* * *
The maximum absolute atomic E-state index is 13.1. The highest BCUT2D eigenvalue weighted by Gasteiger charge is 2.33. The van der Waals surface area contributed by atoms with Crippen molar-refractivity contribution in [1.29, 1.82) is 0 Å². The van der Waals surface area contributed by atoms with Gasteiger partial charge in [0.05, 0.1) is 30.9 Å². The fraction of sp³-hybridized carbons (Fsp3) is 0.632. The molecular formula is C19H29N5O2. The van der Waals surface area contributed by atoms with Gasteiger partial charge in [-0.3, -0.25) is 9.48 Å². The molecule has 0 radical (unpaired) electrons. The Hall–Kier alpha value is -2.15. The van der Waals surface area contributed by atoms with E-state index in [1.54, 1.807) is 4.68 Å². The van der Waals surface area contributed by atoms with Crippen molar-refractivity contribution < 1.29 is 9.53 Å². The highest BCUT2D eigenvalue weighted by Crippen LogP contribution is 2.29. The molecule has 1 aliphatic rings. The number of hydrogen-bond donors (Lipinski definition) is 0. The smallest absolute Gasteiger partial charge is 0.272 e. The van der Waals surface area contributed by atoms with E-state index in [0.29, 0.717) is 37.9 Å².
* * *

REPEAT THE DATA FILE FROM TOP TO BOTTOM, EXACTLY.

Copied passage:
The maximum absolute atomic E-state index is 13.1. The highest BCUT2D eigenvalue weighted by Gasteiger charge is 2.33. The van der Waals surface area contributed by atoms with Crippen molar-refractivity contribution in [1.29, 1.82) is 0 Å². The van der Waals surface area contributed by atoms with Gasteiger partial charge in [0.05, 0.1) is 30.9 Å². The fraction of sp³-hybridized carbons (Fsp3) is 0.632. The molecular formula is C19H29N5O2. The van der Waals surface area contributed by atoms with Gasteiger partial charge in [-0.3, -0.25) is 9.48 Å². The molecule has 0 radical (unpaired) electrons. The Hall–Kier alpha value is -2.15. The van der Waals surface area contributed by atoms with E-state index in [1.54, 1.807) is 4.68 Å². The van der Waals surface area contributed by atoms with Crippen molar-refractivity contribution < 1.29 is 9.53 Å². The highest BCUT2D eigenvalue weighted by Crippen LogP contribution is 2.29. The molecule has 1 aliphatic rings. The number of hydrogen-bond donors (Lipinski definition) is 0. The smallest absolute Gasteiger partial charge is 0.272 e. The van der Waals surface area contributed by atoms with E-state index in [0.29, 0.717) is 37.9 Å².